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That 70s Show, Timelessness, & the Groovy Old Themes

What's it like being a teenager? Man, I'm a teenager, and even I can't give a decent answer to that question. Still, if an alien teleported into my bedroom at this moment and asked me it under threat of laserfication, I know what I'd do. First: freak out and knock the laser out of its tentacle using my nonexistent fantastic white girl karate skills. And then: point Mr. Alien to the classic early 2000s comedy TV program, That 70s Show. Groovy, baby!

Whether it's depicting Eric's desire to strike out on his own, Kelso's struggle to face the fact that he got a girl pregnant, Jackie's doubts on the decisions she's made in love, Donna's dissatisfaction at being seen as a sex object, or Hyde's confrontations with his delinquent mother, That 70s Show spans across seven seasons and across the entire teen experience - and it does it all in a hilarious, meaningful, and uberrealistic way. There's drugs, there's sex, there's friendship, there's marriage, there's Kelso being forced to run naked.

Overall, it's awesome. And despite taking place in the 70s... it's timeless. How's that possible?

Over time, the common subjects and conflicts of teen life change. I bet Juliet Capulet would be pretty confused if she read a modern novel about a boy using video games to escape his messed-up home life. And in the year 2200, teens will probably look back at Judy Blume's books and wonder how people ever survived without McDonalds' Love Matching Machines - find your true love with the click of a button and an order of fries!

Even the That 70s Show episode that had Eric attempting to teach his dad about Star Wars is totally outdated, right? No teens these days really care that much about the original Star Wars movies. (Admittedly, I may have just gotten some up-and-coming Star Wars convention attendees slightly angry.)


But wait... something's off. Sure, today's teens aren't so much into Star Wars, but does that make Eric's frustration at his dad's refusal to appreciate his interests any less hilarious or relatable? Video games may not be super timeless, but who says a 16th-century youth wouldn't be able to relate to the desire to escape a bad home situation? And as for that 23rd-century teen, well... I bet they'd still be able to relate to the pain of unrequited love, even if it was only in the core of their heart, from a memory they never personally experienced.

Because in the end, all teens (and all people) have that core of experience - those groovy old themes. We may not all get braces, but we know what it's like to feel self-conscious and doubt your own beauty. We may not all struggle to ask a crush to prom, but we know the fear of rejection and the courage it requires to take such an intimidating risk.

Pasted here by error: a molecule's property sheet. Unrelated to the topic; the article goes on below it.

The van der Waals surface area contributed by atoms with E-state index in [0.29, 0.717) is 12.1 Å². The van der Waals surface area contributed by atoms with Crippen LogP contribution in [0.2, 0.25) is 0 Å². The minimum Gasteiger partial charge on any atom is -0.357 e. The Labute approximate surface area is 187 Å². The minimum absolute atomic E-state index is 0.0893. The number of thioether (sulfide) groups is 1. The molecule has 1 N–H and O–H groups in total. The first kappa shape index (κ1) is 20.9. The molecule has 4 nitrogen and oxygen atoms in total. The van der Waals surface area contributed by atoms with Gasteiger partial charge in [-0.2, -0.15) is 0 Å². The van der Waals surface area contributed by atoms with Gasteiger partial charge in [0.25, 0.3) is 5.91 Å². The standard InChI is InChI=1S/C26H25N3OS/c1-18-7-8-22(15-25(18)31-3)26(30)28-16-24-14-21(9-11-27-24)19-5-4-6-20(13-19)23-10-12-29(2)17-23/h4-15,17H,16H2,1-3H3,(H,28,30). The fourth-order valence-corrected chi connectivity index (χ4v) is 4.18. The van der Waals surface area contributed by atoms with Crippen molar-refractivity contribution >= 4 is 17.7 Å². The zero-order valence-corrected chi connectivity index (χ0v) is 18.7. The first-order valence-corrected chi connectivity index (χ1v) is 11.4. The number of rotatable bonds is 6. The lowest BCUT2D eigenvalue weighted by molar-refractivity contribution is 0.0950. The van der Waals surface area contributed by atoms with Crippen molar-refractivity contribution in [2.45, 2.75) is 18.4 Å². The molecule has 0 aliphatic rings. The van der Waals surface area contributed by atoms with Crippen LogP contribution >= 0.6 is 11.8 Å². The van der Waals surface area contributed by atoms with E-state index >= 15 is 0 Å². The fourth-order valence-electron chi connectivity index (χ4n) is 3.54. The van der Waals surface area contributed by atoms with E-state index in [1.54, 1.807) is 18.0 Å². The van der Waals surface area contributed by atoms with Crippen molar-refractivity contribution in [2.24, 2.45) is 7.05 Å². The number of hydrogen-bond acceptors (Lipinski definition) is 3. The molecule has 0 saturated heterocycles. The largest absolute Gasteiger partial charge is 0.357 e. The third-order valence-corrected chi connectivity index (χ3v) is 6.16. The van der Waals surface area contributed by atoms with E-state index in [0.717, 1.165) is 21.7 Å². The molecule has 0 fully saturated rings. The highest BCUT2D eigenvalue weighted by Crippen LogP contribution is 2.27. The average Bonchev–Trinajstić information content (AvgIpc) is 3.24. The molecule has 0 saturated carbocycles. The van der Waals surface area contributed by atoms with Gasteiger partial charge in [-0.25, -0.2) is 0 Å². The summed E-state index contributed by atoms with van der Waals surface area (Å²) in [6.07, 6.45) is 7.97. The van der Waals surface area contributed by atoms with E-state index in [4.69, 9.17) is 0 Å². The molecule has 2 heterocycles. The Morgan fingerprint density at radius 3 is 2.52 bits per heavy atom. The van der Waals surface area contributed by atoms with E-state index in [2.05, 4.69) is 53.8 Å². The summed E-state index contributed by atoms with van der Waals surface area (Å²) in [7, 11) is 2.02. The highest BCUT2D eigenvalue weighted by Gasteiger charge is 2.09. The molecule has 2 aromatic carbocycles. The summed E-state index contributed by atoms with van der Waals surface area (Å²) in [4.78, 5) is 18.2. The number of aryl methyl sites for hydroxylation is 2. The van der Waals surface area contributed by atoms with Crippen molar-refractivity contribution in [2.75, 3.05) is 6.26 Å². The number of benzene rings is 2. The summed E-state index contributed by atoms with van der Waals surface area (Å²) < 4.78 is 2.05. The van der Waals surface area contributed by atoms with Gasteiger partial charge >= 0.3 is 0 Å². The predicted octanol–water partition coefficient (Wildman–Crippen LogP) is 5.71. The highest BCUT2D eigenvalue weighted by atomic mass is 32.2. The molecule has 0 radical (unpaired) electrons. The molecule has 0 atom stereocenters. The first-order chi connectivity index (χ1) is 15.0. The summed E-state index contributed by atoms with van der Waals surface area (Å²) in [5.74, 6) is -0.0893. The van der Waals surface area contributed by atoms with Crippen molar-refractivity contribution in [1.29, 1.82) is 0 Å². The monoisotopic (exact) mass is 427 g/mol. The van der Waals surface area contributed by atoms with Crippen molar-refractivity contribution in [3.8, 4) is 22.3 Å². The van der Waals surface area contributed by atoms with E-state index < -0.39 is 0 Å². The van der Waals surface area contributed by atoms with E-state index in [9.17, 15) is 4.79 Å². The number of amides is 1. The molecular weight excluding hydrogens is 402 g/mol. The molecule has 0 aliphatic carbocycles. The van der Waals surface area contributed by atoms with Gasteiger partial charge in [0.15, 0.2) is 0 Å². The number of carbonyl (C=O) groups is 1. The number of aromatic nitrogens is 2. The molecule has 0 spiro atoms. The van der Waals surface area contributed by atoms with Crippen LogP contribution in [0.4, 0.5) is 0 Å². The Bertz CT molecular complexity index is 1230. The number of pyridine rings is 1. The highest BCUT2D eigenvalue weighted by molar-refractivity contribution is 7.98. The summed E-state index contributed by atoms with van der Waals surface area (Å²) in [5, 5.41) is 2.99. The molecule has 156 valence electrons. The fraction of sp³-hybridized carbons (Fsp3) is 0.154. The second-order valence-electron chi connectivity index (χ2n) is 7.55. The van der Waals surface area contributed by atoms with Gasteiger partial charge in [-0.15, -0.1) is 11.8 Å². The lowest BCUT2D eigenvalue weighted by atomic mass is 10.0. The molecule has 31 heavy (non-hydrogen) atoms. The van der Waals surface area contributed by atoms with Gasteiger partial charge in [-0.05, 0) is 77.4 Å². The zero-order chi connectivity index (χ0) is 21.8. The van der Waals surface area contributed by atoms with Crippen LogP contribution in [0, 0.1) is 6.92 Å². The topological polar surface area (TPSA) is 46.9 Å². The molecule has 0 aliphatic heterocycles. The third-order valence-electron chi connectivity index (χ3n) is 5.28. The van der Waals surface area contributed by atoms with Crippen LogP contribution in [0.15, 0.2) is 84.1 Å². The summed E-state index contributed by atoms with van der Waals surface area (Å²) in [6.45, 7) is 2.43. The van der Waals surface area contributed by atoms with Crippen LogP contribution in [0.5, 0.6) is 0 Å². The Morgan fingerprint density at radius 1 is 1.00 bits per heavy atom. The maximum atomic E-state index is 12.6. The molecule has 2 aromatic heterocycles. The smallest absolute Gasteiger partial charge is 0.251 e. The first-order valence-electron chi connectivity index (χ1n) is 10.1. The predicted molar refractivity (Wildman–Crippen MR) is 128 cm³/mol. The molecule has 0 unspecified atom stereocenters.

When I described a sample of some That 70s Show characters' stories back in paragraph two, I used these terms: desire, struggle, doubts, dissatisfaction, confrontations. I feel like these concepts do create a larger core, one that can be tapped into - the result being rad story gold.

As YA novelists, we're the ones whose job it is to tap into it. As teen and teen-at-heart readers, we attach to this core more than anything else, because it's what resonates with us and what makes us feel like a part of something bigger.

Which - I think - we are. In the words of Fez: "Good day, sir. I said good day!" What was it like being a teenager for you? Or, if you're a teen like me, do you think you could relate to the experience of a 70s - or 1500s - teen?
Emilia Plater

Emilia is a YA author who avoids studying, food that isn't covered in cheese, and waking up before 10:30AM whenever possible. A bundle of confusions.

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6 comments:

  1. Reading this post wants me to go back and watch all the episodes again.

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  2. Did you forget season 8 on purpose? Don't worry, I wouldn't blame you if you did. ;)

    Are teens really not interested in Star Wars anymore? I've been out of my teens for less then a decade and yet so much has changed.

    And of course now I'm going to have to go home and have a That 70's Show marathon.

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  3. I don't remember where I read it (AUGH I hate that), but I loved a piece of advice regarding how all YA books need to maintain the cafeteria dynamic -- even if they take place in a spaceship, on a deserted island, in a dystopian compound, on a puffy cloud. In other words, there have got to be high-school-familiar familiar hierarchies, longings, prejudices, hardships, etc. to make any YA novel work for teen readers.

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  4. Teenager here, and it is HARD!
    Didn't realize you were a teen, just discovered your blog, Emilia!

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  5. WAIT -- WHAT?

    I thought everyone loved Star Wars?
    Then, maybe that's just the people I know.

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  6. I just posted about the universal themes of YA too. Great minds?

    ReplyDelete

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Item Reviewed: That 70s Show, Timelessness, & the Groovy Old Themes Rating: 5 Reviewed By: Emilia Plater